In news that's almost too good to be true (still waiting for a retraction, but hoping that it won't come), Google just announced that they will remove support for the patent-encumbered H.264 codec from Chrome:
Though H.264 plays an important role in video, as our goal is to enable open innovation, support for the codec will be removed and our resources directed towards completely open codec technologies.
There are already comments in their blog criticizing the decision, but these people do not seem to realize what great news this is for the open web. After all, the web needs to based on open standards, not patent-encumbered technologies. H.264 was threatening to hold back parts of the web like Internet Explorer did before it.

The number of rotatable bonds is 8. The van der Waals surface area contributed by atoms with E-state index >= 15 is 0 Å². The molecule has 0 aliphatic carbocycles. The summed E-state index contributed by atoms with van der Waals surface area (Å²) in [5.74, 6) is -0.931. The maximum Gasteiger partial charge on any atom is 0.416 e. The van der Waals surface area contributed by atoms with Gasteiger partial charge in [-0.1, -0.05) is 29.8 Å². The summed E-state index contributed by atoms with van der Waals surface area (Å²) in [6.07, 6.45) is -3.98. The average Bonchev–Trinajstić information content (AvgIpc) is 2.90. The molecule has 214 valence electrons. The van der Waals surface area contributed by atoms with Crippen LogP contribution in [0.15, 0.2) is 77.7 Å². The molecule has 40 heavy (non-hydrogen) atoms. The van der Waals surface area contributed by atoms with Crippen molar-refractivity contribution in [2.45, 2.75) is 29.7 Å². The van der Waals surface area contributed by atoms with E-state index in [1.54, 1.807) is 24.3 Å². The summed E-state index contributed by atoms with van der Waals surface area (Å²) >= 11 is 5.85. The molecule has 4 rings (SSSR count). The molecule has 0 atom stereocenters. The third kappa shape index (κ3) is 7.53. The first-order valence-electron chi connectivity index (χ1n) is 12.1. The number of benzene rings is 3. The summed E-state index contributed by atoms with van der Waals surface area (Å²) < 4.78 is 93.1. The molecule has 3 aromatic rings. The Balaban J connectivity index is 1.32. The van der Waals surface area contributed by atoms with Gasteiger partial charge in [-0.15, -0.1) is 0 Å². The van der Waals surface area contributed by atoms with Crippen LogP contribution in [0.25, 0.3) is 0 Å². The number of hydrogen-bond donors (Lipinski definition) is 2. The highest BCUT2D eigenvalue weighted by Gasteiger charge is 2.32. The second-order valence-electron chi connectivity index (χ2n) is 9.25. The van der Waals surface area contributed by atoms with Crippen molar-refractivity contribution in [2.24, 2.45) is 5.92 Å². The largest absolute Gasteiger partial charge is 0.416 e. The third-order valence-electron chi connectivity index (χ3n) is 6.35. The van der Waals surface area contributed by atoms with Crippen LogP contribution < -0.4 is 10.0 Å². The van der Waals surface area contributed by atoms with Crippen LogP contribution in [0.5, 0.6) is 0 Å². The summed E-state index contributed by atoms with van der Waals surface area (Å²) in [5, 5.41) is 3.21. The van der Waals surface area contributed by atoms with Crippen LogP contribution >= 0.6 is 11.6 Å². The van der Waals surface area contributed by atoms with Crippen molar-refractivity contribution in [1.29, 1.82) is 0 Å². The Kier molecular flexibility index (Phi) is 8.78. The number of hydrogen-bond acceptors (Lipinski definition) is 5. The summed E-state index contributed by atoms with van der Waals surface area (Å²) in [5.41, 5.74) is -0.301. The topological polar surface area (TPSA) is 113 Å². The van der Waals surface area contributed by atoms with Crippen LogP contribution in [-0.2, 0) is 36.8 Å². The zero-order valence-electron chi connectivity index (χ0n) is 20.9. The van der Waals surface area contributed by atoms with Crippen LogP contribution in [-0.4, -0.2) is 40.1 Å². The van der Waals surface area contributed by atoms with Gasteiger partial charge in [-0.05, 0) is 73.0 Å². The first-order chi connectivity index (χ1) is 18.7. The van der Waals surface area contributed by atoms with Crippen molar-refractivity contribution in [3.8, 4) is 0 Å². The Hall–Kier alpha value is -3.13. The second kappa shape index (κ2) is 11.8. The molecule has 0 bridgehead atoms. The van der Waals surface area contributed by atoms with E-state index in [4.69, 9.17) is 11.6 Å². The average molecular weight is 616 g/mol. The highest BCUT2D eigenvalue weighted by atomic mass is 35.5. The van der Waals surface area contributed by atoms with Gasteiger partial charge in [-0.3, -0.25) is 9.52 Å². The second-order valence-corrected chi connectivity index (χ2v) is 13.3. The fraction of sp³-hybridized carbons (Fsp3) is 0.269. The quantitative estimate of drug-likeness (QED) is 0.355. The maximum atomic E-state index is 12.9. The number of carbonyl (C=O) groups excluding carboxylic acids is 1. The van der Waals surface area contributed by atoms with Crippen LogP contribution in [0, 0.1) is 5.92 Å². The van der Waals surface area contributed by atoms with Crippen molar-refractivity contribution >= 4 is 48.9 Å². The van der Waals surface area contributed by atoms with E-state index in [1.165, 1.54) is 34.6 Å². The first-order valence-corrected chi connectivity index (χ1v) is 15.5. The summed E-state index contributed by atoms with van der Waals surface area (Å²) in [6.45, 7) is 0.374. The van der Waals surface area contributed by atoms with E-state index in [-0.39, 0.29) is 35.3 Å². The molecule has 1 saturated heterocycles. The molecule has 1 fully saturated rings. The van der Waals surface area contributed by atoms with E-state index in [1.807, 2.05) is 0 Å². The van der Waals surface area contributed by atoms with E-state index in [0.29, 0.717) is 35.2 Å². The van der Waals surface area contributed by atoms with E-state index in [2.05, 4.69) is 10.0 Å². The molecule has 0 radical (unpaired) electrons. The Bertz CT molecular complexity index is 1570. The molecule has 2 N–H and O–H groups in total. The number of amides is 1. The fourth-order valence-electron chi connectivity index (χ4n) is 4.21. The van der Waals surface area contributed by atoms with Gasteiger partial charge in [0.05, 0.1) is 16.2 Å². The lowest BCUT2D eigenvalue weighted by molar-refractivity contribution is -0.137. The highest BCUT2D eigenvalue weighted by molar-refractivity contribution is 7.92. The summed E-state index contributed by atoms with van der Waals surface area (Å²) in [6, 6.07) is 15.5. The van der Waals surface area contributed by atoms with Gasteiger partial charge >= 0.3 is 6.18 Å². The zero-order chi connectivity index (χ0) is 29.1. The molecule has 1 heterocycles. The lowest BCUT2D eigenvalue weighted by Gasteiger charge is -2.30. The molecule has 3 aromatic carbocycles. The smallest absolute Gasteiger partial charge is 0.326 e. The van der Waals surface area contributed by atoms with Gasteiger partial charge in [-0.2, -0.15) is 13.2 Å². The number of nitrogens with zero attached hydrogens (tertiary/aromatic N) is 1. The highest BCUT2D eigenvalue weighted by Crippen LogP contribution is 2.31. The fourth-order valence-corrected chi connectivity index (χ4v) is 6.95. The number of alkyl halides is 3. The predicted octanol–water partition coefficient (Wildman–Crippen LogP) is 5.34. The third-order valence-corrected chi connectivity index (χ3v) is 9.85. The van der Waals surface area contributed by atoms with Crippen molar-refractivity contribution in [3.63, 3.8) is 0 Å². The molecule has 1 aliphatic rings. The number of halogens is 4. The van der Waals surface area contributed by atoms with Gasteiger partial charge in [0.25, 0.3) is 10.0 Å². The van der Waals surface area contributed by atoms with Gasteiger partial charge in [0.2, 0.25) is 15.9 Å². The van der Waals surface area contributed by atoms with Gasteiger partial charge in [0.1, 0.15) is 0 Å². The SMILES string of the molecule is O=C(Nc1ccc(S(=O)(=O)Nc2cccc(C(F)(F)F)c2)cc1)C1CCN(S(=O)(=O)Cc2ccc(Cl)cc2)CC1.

With Google's powerful and well-oiled advertising machinery backing it and ensuring its growth, Chrome will now contribute to a true open web. Along with Opera and Firefox, we may soon find that the majority of the browser market supports open formats like WebM and Theora, while H.264 supporting browsers will make up a smaller and smaller part of the market.
Great move, Google. Mad props, as they say.